Oswaldo Gutierrez, Chief of the PDVSA Oil Platform GP 19 in Lake Maracaibo, Venezuela with his typical day’s worth of food. (From the book What I Eat: Around the World in 80 Diets.) The caloric value of his day’s worth of food on a day in December was 6000 kcals. He is 52 years of age; 5 feet, 7 inches tall; and 220 pounds. Gutierrez works on the platform for seven days then is off at home for seven days. While on the platform he jogs on its helipad, practices karate, lifts weights, and jumps rope to keep fit. His food for the seven days comes from the platform cafeteria which, though plagued with cockroaches, turns out food choices that run from healthful to greasy-fried. Fresh squeezed orange juice is on the menu as well and Gutierrez drinks three liters of it a day himself. His diet changed about ten years ago when he decided that he’d rather be more fit than fat like many of his platform colleagues. PDVSA is the state oil company of Venezuela.
Robina Weiser-Linnartz, a master baker and confectioner with her typical day’s worth of food in her parent’s bakery in Cologne, Germany. The caloric value of her day’s worth of food in March was 3700 kcals. She is 28 years of age; 5 feet, 6 inches tall; and 144 pounds. She’s wearing her Bread Queen sash and crown, which she dons whenever she appears at festivals, trade shows, and educational events, representing the baker’s guild of Germany’s greater Cologne region.
Ruma Akhter, a seamstress and one of over 6,000 employees at the Ananta Apparels company in Dhaka, Bangladesh with her typical day’s worth of food. (From the book What I Eat: Around the World in 80 Diets.) The caloric value of her day’s worth of food for a typical day in December was 1800 kcals. She is 20 years of age; 5 feet tall; and 86 pounds. While nearly half of Bangladesh’s population is employed in agriculture, in recent years the economic engine of Bangladesh has been its garment industry, and the country is now the world’s fourth largest clothing exporter, ahead of India and the United States. Dependent on exports and fearing international sanctions, Bangladesh’s garment industry has implemented rules outlawing child labor and setting standards for humane working conditions
Shashi Kanth, a call center worker, with his day’s worth of food in his office at the AOL call center in Bangalore, India. (From the book What I Eat: Around the World in 80 Diets.) He is 23 years of age; 5 feet, 7 inches; and 123 pounds. Like many of the thousands of call center workers in India, he relies on fast-food meals, candy bars, and coffee to sustain him through the long nights spent talking to Westerners about various technical questions and billing problems. He took a temporary detour into the call center world to pay medical and school bills but finds himself still there after two years, not knowing when or if he will return to his professional studies.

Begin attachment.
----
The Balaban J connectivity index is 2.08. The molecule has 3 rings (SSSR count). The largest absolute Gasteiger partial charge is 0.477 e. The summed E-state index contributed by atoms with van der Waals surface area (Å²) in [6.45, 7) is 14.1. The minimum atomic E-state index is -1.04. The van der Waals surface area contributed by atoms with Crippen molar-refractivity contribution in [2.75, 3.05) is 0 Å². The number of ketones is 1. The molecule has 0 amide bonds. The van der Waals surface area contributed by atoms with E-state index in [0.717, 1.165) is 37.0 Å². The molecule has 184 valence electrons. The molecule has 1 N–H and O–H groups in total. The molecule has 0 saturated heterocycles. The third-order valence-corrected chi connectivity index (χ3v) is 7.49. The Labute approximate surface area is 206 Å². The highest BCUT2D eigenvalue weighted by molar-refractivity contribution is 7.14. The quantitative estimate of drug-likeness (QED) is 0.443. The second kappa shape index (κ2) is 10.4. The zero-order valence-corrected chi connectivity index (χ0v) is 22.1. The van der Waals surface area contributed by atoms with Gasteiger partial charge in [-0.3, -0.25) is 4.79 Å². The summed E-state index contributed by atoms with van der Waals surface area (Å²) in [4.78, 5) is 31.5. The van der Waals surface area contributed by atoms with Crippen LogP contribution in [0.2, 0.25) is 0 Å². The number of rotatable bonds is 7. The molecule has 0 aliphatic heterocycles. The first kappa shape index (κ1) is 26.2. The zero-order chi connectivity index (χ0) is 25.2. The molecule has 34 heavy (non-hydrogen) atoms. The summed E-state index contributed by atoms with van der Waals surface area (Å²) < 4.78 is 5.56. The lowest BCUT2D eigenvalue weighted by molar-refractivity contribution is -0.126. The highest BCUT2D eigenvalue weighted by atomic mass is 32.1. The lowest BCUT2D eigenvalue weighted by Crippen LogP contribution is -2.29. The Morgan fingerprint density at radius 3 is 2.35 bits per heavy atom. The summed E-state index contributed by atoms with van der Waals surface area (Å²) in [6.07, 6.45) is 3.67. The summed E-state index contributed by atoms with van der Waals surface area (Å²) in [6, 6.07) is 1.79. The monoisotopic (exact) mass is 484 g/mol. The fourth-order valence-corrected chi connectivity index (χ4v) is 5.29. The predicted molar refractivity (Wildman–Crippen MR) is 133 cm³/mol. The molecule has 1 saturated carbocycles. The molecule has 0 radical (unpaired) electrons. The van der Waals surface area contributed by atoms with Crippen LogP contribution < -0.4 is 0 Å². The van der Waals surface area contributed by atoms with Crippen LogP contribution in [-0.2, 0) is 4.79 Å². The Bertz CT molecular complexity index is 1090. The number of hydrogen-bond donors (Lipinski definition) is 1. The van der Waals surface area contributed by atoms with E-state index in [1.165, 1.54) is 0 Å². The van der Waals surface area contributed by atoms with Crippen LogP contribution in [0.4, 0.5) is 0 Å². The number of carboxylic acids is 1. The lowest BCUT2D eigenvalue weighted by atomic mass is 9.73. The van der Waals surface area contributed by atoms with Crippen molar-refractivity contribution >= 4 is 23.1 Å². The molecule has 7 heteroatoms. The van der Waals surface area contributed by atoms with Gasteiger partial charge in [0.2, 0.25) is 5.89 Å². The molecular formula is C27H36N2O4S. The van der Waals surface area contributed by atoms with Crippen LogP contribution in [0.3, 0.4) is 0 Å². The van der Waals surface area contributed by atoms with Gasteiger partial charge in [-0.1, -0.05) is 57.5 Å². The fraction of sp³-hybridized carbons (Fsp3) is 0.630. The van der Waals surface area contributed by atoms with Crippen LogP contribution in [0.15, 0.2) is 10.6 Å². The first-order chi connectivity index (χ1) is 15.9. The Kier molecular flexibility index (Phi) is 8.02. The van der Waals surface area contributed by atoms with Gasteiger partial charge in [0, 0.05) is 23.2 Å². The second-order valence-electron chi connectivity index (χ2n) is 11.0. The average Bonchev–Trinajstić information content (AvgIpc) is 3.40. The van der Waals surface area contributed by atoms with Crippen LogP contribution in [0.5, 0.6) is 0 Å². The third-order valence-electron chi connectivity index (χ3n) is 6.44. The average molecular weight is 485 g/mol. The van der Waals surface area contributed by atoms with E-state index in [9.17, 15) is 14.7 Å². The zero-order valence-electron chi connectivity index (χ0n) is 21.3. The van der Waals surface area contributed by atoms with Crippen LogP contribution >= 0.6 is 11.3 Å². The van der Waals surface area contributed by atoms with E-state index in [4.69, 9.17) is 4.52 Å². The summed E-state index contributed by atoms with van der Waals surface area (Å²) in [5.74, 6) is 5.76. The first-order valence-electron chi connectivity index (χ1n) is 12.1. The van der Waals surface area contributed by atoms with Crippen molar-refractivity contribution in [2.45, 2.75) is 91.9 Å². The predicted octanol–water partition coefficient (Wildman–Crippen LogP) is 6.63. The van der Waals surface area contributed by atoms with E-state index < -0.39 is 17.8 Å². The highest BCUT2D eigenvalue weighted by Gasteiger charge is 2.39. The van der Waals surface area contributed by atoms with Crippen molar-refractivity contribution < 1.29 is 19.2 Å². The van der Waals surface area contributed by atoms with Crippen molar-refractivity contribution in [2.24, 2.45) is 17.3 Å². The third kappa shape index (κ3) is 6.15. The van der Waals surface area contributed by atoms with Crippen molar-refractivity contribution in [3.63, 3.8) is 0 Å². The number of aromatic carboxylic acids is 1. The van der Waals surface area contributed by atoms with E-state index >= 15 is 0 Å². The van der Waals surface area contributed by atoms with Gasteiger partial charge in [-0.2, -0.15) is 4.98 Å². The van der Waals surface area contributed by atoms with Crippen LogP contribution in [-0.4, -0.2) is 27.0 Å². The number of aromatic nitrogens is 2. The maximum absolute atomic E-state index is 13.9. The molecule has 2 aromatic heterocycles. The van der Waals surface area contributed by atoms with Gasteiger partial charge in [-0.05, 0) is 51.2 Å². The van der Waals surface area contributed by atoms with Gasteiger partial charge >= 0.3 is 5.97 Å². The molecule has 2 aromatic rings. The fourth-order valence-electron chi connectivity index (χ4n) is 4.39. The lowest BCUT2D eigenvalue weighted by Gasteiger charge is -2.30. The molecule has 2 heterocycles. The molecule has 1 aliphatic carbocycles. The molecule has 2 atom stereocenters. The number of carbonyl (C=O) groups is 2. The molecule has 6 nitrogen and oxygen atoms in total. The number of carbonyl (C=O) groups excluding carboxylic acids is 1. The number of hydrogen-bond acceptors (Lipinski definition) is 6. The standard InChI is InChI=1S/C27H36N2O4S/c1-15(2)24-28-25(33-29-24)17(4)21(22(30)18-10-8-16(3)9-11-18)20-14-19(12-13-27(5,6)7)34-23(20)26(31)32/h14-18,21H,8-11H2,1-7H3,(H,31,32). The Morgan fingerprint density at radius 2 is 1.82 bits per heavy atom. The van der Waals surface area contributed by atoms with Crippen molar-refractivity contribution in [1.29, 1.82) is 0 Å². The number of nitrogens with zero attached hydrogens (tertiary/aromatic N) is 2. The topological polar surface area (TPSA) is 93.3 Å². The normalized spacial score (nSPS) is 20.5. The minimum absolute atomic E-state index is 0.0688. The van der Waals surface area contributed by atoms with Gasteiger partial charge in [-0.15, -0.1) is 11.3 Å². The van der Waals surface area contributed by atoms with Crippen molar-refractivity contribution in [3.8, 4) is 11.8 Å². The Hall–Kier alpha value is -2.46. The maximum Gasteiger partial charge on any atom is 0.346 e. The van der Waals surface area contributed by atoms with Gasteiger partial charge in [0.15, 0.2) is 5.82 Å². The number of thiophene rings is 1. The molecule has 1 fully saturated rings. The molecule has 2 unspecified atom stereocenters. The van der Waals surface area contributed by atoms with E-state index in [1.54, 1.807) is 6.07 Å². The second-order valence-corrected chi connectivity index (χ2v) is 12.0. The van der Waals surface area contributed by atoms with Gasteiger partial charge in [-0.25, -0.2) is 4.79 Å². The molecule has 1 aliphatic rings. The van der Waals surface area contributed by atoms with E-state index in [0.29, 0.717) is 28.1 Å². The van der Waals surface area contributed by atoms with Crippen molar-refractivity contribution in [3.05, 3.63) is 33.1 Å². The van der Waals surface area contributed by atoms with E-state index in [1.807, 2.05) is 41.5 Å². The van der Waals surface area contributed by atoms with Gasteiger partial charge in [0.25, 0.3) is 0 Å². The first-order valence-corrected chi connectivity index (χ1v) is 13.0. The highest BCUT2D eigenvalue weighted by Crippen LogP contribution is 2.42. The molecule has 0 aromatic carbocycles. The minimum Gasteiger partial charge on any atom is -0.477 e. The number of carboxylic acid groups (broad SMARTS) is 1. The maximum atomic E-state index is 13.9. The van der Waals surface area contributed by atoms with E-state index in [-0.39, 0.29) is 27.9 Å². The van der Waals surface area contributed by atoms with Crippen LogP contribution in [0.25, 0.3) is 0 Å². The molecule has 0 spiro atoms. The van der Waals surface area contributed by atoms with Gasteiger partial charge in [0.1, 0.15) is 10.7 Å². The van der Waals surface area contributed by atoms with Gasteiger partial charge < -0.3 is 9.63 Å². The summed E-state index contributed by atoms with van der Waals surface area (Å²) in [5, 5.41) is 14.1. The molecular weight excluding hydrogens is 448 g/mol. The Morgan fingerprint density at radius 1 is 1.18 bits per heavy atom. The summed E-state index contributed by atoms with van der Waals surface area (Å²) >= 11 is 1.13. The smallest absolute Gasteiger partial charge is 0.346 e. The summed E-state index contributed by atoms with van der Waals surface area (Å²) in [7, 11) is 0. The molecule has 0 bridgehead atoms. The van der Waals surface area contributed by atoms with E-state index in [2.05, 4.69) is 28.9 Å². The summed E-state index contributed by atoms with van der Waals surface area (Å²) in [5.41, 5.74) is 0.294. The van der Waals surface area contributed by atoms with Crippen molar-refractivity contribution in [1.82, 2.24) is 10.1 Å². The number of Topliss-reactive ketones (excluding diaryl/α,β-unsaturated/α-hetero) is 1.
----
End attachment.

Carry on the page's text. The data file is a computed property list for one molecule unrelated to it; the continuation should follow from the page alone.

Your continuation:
Sitarani Tyaagi, an ascetic Hindu priest, with his typical day’s worth of food at an ashram in Ujjain, India. The caloric value of his typical day’s worth of food in the month of April was 1000 kcals. He is 70 years of age; 5 feet, 6 inches tall; and 103 pounds. Sitarani Tyaagi is one of thousands of ascetic Hindu priestscalled Sadhus that walk the country of India and receive food from observant Hindus
Rick Bumgardener with his recommended daily weight-loss diet at his home in Halls, Tennessee. (From the book What I Eat: Around the World in 80 Diets.) The caloric value of his day’s worth of food in the month of February was 1,600 kcals. He is 54 years of age; 5 feet, 9 inches tall; and 468 pounds. Wheelchair-bound outside the house and suffering from a bad back and type 2 diabetes, he needs to lose 100 pounds to be eligible for weight-loss surgery. Rick tries to stick to the low-calorie diet pictured here but admits to lapses of willpower. Before an 18-year career driving a school bus, he delivered milk to stores and schools, and often traded with other delivery drivers for ice cream. School cafeteria staff would feed the charming Southerner at delivery stops, and he gained 100 pounds in one year. The prescription drug fen-phen helped him lose 100 pounds in seven months, but he gained it all back, plus more.